• Presentation

Developing Surveillance Questionnaires on Underreporting of Occupational Injuries And Illnesses—Results of Cognitive Testing

Citation

Peterson, K. K., Flicker, L., Dye, C., Marsh, S., & Reichard, A. (2011, October). Developing Surveillance Questionnaires on Underreporting of Occupational Injuries And Illnesses-Results of Cognitive Testing. Presented at APHA 2011, Washington, DC.

Abstract

Background and objectives
Several studies suggest that occupational injuries and illnesses are underreported. Two telephone interview questionnaires were designed to assess this issue among injured and ill workers treated in emergency departments. To improve study validity and reliability, the questionnaire development included cognitive testing. Survey methodologists conducted cognitive interviews with subjects from the target population to examine the thought processes that affect data quality. This presentation will discuss the results of that work and difficulties one may encounter in similar studies.
Methods
Subjects for cognitive interviews were identified from the occupational supplement to the National Electronic Injury Surveillance System (NEISS-Work) and the NEISS All Injury Program (NEISS-AIP). Subjects included employed individuals treated for either work-related or non-work related injuries. Nine interviews were completed for each questionnaire. Methodologists conducted telephone interviews using "think aloud" and concurrent probing techniques.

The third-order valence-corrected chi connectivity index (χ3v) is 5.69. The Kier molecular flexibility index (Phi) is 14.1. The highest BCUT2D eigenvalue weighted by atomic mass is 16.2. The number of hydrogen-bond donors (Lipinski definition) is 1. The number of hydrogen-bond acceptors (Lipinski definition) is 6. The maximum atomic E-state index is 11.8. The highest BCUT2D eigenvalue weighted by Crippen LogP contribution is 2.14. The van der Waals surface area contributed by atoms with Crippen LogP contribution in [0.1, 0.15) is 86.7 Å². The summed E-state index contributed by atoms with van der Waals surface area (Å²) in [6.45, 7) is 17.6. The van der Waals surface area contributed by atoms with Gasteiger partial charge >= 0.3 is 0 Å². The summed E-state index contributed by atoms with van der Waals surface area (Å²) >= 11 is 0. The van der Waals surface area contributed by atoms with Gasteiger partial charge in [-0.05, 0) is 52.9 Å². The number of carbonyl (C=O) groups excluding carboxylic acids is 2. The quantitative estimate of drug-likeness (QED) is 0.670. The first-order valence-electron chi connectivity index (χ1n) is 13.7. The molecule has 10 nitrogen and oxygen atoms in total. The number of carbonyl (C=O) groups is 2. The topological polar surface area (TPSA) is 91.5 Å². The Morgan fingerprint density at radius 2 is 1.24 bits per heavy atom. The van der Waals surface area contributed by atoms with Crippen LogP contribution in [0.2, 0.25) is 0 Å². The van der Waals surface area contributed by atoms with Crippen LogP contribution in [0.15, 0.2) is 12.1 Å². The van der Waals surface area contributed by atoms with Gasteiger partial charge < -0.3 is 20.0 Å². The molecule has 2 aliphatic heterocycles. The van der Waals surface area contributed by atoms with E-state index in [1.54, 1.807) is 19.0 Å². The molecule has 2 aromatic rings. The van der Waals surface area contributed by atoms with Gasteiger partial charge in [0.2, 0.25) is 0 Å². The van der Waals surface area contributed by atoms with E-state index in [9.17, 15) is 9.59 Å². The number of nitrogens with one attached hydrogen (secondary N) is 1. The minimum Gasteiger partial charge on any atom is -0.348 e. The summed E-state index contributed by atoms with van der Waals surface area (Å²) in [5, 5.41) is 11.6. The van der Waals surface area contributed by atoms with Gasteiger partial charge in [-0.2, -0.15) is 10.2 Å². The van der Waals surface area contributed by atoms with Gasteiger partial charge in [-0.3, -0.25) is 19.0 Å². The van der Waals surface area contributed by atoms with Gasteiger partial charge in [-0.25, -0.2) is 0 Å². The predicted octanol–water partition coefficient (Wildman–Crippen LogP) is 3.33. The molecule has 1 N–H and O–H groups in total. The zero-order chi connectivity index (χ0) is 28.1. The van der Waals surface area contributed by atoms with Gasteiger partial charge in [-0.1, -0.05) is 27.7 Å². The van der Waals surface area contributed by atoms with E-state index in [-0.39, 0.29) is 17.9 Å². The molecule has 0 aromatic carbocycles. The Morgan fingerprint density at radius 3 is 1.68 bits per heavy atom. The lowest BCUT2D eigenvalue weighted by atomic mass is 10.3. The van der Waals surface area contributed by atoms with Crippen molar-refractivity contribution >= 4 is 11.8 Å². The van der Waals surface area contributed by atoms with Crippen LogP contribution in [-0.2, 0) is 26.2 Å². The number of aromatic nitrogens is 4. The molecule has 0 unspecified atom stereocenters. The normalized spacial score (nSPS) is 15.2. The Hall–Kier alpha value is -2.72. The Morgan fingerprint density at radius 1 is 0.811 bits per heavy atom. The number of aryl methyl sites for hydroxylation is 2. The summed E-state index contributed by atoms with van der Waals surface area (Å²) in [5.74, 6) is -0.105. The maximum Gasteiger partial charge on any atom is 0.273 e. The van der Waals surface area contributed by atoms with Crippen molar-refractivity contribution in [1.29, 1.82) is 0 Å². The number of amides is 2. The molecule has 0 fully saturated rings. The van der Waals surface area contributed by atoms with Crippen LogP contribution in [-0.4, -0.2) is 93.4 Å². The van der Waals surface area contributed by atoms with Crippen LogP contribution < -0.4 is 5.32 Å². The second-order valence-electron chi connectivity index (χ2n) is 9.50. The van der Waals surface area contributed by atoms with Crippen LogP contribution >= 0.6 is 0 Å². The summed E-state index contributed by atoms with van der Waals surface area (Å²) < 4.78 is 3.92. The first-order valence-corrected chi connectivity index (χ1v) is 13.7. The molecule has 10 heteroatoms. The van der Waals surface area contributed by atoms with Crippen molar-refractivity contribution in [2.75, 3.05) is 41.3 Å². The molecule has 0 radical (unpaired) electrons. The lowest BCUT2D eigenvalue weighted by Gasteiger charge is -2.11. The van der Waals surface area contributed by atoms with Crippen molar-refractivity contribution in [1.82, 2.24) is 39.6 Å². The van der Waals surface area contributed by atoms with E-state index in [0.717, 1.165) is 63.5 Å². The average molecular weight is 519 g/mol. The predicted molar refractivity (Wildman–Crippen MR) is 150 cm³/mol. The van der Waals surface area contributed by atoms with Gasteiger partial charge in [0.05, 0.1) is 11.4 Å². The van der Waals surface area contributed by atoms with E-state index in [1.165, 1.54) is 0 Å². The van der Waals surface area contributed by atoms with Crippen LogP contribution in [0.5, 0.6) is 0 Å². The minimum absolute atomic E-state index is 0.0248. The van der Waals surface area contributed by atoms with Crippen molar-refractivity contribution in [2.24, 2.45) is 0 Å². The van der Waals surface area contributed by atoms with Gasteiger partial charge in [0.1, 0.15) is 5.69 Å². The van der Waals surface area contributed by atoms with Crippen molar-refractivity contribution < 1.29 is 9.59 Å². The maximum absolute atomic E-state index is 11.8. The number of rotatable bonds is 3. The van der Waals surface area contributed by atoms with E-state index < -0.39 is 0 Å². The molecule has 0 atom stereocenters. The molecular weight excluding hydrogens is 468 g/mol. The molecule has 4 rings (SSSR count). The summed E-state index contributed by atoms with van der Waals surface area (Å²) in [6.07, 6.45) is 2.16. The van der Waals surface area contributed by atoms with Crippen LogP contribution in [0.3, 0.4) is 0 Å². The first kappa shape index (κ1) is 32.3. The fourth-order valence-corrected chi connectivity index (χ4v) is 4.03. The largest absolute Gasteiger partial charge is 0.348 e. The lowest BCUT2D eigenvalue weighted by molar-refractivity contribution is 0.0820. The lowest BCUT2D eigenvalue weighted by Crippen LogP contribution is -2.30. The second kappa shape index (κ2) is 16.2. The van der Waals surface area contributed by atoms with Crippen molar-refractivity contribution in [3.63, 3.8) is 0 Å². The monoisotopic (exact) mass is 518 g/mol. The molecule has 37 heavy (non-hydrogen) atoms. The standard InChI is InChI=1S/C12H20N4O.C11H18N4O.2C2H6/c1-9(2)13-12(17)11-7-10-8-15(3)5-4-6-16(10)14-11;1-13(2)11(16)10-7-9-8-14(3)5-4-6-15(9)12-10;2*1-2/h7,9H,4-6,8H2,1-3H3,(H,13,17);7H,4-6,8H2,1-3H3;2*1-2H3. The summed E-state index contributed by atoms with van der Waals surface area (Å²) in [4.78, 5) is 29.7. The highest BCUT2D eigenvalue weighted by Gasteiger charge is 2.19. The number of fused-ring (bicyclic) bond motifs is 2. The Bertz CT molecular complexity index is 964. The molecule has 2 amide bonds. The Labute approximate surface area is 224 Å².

Results
Cognitive tests identified issues related to participants' ability to respond to questions about their health status, their comprehension of hypothetical scenarios, their understanding of medical billing, and their recall of interactions with emergency room staff.
Conclusion
The results have important implications for designing questionnaires to assess the reporting of work-related injuries and illnesses. They also provide valuable insight into improving occupational injury and illness surveillance. Among the findings are those that support the use of fact-based questions as opposed to those based on hypothetical scenarios or vignettes.